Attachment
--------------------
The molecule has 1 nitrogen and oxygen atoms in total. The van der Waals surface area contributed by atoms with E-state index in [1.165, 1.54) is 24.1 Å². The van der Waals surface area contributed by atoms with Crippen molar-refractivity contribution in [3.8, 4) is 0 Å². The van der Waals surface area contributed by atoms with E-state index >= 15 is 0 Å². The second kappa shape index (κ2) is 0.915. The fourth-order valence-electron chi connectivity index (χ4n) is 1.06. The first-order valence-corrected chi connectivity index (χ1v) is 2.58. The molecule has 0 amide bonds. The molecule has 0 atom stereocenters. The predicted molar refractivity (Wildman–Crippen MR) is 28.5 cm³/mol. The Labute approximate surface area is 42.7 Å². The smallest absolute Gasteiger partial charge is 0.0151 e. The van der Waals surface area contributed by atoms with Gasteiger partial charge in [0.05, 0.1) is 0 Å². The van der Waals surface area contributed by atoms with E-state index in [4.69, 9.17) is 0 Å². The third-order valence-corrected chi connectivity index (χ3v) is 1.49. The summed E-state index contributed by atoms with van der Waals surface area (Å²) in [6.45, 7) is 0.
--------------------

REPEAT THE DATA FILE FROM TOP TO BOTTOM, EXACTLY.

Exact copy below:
The molecule has 1 nitrogen and oxygen atoms in total. The van der Waals surface area contributed by atoms with E-state index in [1.165, 1.54) is 24.1 Å². The van der Waals surface area contributed by atoms with Crippen molar-refractivity contribution in [3.8, 4) is 0 Å². The van der Waals surface area contributed by atoms with E-state index >= 15 is 0 Å². The second kappa shape index (κ2) is 0.915. The fourth-order valence-electron chi connectivity index (χ4n) is 1.06. The first-order valence-corrected chi connectivity index (χ1v) is 2.58. The molecule has 0 amide bonds. The molecule has 0 atom stereocenters. The predicted molar refractivity (Wildman–Crippen MR) is 28.5 cm³/mol. The Labute approximate surface area is 42.7 Å². The smallest absolute Gasteiger partial charge is 0.0151 e. The van der Waals surface area contributed by atoms with Gasteiger partial charge in [0.05, 0.1) is 0 Å². The van der Waals surface area contributed by atoms with E-state index in [4.69, 9.17) is 0 Å². The third-order valence-corrected chi connectivity index (χ3v) is 1.49. The summed E-state index contributed by atoms with van der Waals surface area (Å²) in [6.45, 7) is 0.